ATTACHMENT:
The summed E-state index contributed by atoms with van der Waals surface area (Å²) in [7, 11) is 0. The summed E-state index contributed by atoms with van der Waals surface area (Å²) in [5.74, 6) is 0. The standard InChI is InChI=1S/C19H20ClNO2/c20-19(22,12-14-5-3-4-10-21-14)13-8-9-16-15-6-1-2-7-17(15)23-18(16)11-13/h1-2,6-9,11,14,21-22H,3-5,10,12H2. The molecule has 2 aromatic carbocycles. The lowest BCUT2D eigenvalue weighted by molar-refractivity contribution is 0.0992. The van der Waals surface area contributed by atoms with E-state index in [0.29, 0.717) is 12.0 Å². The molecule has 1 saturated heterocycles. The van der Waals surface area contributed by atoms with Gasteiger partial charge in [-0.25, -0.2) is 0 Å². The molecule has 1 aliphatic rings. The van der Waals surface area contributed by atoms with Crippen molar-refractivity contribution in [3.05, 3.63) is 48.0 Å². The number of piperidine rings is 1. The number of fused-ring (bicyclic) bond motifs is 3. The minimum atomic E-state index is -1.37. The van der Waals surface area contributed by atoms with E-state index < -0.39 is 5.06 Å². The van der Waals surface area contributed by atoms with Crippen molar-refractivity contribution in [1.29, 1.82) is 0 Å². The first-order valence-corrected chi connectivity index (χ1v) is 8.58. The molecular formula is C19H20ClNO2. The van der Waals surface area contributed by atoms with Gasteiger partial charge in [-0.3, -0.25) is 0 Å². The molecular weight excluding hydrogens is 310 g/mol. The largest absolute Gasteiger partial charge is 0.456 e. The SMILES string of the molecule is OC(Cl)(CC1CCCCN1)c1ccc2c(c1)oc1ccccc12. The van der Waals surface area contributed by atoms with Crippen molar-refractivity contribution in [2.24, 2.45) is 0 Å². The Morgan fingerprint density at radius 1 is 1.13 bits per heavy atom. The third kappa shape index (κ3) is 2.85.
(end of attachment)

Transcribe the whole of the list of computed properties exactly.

The summed E-state index contributed by atoms with van der Waals surface area (Å²) in [7, 11) is 0. The summed E-state index contributed by atoms with van der Waals surface area (Å²) in [5.74, 6) is 0. The standard InChI is InChI=1S/C19H20ClNO2/c20-19(22,12-14-5-3-4-10-21-14)13-8-9-16-15-6-1-2-7-17(15)23-18(16)11-13/h1-2,6-9,11,14,21-22H,3-5,10,12H2. The molecule has 2 aromatic carbocycles. The lowest BCUT2D eigenvalue weighted by molar-refractivity contribution is 0.0992. The van der Waals surface area contributed by atoms with E-state index in [0.29, 0.717) is 12.0 Å². The molecule has 1 saturated heterocycles. The van der Waals surface area contributed by atoms with Gasteiger partial charge in [-0.25, -0.2) is 0 Å². The molecule has 1 aliphatic rings. The van der Waals surface area contributed by atoms with Crippen molar-refractivity contribution in [3.05, 3.63) is 48.0 Å². The number of piperidine rings is 1. The number of fused-ring (bicyclic) bond motifs is 3. The minimum atomic E-state index is -1.37. The van der Waals surface area contributed by atoms with E-state index < -0.39 is 5.06 Å². The van der Waals surface area contributed by atoms with Crippen molar-refractivity contribution in [1.29, 1.82) is 0 Å². The first-order valence-corrected chi connectivity index (χ1v) is 8.58. The molecular formula is C19H20ClNO2. The van der Waals surface area contributed by atoms with Gasteiger partial charge in [-0.3, -0.25) is 0 Å². The molecular weight excluding hydrogens is 310 g/mol. The largest absolute Gasteiger partial charge is 0.456 e. The SMILES string of the molecule is OC(Cl)(CC1CCCCN1)c1ccc2c(c1)oc1ccccc12. The van der Waals surface area contributed by atoms with Crippen molar-refractivity contribution in [2.24, 2.45) is 0 Å². The Morgan fingerprint density at radius 1 is 1.13 bits per heavy atom. The third kappa shape index (κ3) is 2.85.